Preston Oldcort's nightmare returned. The Bannister Doll, with all its ghostly horror had come after him, and he finds himself flat out on the sidewalk, waking from the terror-- only to find that it is true, and he is dead, trapped in an in-between place, where the all the horrors of the ghost world  are real.

AJ Hartley set this book in his hometown, and uses the setting, including the local legends and stories to full advantage. AS I said, horror isn't my genre of choice, but a well-told ghost story is terrific. And this is a good tale. (Plus the cover is maybe one of my all-time favorites. You have to see it in person to understand the true nature of it, though I did put up a video over at Instagram.

2018-read, a-favorite-author, great-cover, made-me-look-something-up, met-or-know-the-author, not-my-usual-read, read, ya-lit

Publisher blurb:
Preston Oldcorn is in a desolate void between life and death. In order to save his soul he must brave his greatest fear - Cold Bath Street. A gothic thriller - think Hunger Games crossed with Artemis Fowl - that will keep you gripped to the end. Stunning black and white illustrations throughout.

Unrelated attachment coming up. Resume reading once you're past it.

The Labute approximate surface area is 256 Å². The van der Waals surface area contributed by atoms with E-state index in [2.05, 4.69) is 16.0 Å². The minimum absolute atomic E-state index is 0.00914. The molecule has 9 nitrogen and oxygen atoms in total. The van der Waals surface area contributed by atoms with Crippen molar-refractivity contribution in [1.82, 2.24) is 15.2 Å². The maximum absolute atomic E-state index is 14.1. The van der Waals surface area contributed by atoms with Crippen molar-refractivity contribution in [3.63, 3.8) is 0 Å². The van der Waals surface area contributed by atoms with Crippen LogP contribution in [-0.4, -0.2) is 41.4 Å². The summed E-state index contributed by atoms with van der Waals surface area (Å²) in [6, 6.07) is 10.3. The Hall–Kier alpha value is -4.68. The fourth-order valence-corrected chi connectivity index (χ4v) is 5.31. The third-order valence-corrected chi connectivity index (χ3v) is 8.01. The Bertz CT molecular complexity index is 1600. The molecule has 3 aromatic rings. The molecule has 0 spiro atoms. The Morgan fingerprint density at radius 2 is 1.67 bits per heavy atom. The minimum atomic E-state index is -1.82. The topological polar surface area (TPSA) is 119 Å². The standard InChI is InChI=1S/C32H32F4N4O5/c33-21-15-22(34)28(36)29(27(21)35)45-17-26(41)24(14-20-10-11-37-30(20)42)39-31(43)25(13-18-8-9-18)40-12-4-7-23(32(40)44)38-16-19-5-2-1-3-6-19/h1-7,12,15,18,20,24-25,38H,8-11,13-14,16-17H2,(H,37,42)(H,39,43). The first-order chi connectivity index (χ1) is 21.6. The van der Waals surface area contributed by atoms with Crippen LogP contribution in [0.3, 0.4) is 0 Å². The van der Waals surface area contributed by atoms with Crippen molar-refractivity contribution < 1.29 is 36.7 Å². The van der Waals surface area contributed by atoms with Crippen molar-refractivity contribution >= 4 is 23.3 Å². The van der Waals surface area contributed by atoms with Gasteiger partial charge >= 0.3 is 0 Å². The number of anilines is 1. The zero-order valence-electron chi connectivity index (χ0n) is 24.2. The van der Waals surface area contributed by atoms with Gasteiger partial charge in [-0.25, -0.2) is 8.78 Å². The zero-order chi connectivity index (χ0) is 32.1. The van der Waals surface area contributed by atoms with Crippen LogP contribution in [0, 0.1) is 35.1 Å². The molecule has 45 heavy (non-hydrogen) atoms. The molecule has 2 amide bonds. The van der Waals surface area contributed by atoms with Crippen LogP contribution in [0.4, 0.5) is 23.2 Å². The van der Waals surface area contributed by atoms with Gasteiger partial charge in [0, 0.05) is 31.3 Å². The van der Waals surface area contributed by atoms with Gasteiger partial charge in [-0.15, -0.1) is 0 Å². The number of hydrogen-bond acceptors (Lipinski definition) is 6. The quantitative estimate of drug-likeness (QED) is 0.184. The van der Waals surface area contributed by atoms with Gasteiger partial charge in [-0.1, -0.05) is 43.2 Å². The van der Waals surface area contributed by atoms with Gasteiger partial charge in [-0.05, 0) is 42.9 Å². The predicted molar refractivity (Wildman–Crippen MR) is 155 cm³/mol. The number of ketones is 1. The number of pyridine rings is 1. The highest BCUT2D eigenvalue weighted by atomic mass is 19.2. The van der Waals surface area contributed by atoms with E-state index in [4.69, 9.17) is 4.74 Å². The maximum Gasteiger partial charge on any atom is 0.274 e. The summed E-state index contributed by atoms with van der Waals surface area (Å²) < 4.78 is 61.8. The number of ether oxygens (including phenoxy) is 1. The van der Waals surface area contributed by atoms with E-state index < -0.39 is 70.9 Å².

Friday, April 13, 2018

Everlasting Nora by Marie Miranda Cruz

Listen up all you school librarians and parents of middle school age readers: This is a beautiful book for middle schoolers. It taught me so much about a culture of which I know very little. The world can be a scary place, and bad things can happen to those we love. Yet friends can help us through those tough times and even in finding solutions. It reminds me, yet again, why one of my favorite quotes is from Aesop: No act of kindness, no matter how small, is ever wasted. Thanks to Nora, and Marie Miranda Cruz, I now know more about the cemetery culture/community in the Philippines.

I received my copy from Tor Books. Sorry it took me so long to write my thoughts. Nora is a great character for the target audience. There's a great balance of threat and positive resolution, while also tackling some issues that exist in many cultures.

Tags: tor, 2018-read, first-novel-or-book, taught-me-something, thought-provoking, kids-of-most-ages, made-me-look-something-up, made-me-think, advanced-reader-copy

From the publisher:
An uplifting middle-grade debut about perseverance against all odds, Marie Miranda Cruz's debut Everlasting Nora follows the story of a young girl living in the real-life shanty town inside the Philippines' North Manila Cemetery.


After a family tragedy results in the loss of both father and home, 12-year-old Nora lives with her mother in Manila's North Cemetery, which is the largest shanty town of its kind in the Philippines today.

When her mother disappears mysteriously one day, Nora is left alone.

With help from her best friend Jojo and the support of his kindhearted grandmother, Nora embarks on a journey riddled with danger in order to find her mom. Along the way she also rediscovers the compassion of the human spirit, the resilience of her community, and everlasting hope in the most unexpected places.